Derek and I had tried as best as we could to prepare ourselves for driving in the UK ahead of time. Here are some things we had wished we had been told about driving in Scotland, instead of “don’t drive there! Are you crazy?”. As much as it was a bit stressful at first, we loved it equally by the end of it. With my tips, I hope you are prepared for hiring and driving in the UK.
1. Under 25s Pay a Premium to Hire a Car.
As I’ve mentioned previously in my post “Planning for a December in Scotland”, If you’re under the age of 25, it will cost you a lot more per day to rent a car. Derek and I planned on renting a car for our entire stay, but it was out of our budget at £35/day extra. This was on top of the fact that we couldn’t rent the cheapest car available. Unfortunately, under 25s can usually only rent certain types of cars, and must be at least 21 years of age. We ended up renting from Sixt, as they were the most affordable car hire agency for us.
2. The Driving in the UK is Active.
Even Scottish people will admit their roads are tiresome to drive on. Us Canadians do 10 hour road trips in one day no problem on our wide open, straight roads with ample shoulder room. Scotland is not like that. There are constant twists and turns, slowing down and speeding up, and you are driving somewhere you are unfamiliar with. The most we ever drove in one day was four hours, and that was plenty. Besides, you’ll want to pull over often to check out those jaw-dropping sights.
3. Cars have Manual Transmissions.
Standard cars are more widely available there, and it’s much cheaper to rent one. It’s going to be a workout for you, even if you’re an experienced driver on a standard car. Although it can tire you out, it’s a heck of a lot of fun. Don’t think you can go from never having driven a manual care to being a pro in one sitting; it’s just not possible.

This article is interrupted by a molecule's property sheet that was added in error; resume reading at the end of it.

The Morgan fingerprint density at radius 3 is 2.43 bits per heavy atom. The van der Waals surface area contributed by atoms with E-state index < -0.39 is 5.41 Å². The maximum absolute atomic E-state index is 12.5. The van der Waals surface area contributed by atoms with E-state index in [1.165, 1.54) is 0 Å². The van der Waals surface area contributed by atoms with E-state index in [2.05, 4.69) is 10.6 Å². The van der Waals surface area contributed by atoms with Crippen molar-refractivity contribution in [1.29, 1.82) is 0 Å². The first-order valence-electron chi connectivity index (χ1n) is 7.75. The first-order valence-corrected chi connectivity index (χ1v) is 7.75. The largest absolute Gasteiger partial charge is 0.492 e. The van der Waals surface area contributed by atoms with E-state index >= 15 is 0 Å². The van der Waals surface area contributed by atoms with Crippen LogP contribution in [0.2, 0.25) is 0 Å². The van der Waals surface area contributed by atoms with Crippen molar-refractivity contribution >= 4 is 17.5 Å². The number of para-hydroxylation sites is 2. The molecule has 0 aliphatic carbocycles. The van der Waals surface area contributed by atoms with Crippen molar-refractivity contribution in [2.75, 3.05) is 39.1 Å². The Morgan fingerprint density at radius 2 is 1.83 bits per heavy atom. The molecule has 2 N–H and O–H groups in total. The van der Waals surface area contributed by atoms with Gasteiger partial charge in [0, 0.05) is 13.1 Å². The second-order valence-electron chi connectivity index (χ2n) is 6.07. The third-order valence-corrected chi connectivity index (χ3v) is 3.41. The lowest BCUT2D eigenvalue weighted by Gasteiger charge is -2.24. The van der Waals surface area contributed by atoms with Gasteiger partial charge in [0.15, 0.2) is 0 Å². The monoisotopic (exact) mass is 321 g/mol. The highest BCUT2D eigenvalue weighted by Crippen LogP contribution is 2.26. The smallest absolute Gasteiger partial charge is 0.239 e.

4. There are Different Types of Roads.
There are Motorways, A roads, B roads, and unofficially, C roads. Motorways are the best – probably closest to freeways at home. The M90 from Perth to Edinburgh is a good example; with a good shoulder and two lanes it’s simple. A roads are major roads. Pick these ones when planning the easiest route. They’re basically M roads, and are the cream of the crop, such as the A9 from Inverness to Stirling. B roads are okay, connecting you from A roads to other roads. At this point, take it slow and realize the locals have been driving these roads much longer. Pull over and let them pass if you have to. C roads are unClassified roads, generally private or connecting A’s and B’s. They make up the majority of the UKs roads. C’s can be tricky if you’re not used to them, but can’t always be avoided.
5. The UK has One Lane Roads.
I’m not talking about one-way roads or one lane for each direction of traffic. Oddly enough, I’m talking about a road you get to share (It’s fun, trust me). We took the scenic route around Loch Ness (which by the way, is labelled as a B road) and it was a single-track road. Single track roads have “passing places” where there is enough room to pull over and allow other on-coming traffic to drive passed you. In general, It’s courteous to wave to people if they allow you to pass. Derek and I were usually the ones to pull aside first, as we were nervous of the other drivers. Additionally, you shouldn’t park in a passing place, no matter how badly you want to stop and take a photo.
6. Driving in the UK takes place on the left!
I know this is widely known but it needs to be mentioned. In the UK, they drive on the left side of the road. You will get used to it. A trick to how we remembered, breaking our right-sided driving habits was to say “tight left, wide right”, every time we had to turn. If you remember to say this, you will always be turning into the correct lane. Furthermore, realize that cars in the right lane are passing, so give way to them.
I hope you find my tips on driving in the UK useful. Most crucially, realize that you are a guest on these roads, and people who live here are regular commuters. Be cautious and get comfortable at the wheel, even if it means taking time from your trip to drive around for a bit. Tourists can be dangerous in the UK, and causing accidents means more penalties for car hirers in the future.
I apologize for not having much information on driving in the city, as we mostly drove in the country on our trip. If I can give a bit of advice on that, It would be to be aware of public transportation, cyclists, and pedestrians – there is an awful lot more of them in Europe than at home. Parking can be a pain, so use those legs in town! Derek and I did pick up and drop off our rental in downtown Edinburgh (and managed to get a parking ticket our last night).
Moreover, we chose to drive because Derek and I both love road trips as well as the countryside. Skip it if that’s not you, or find other ways to get around. Take a train, a bus, walk, whatever is most comfortable for you. Do any of you have any driving in the UK tips that I missed? Tell me!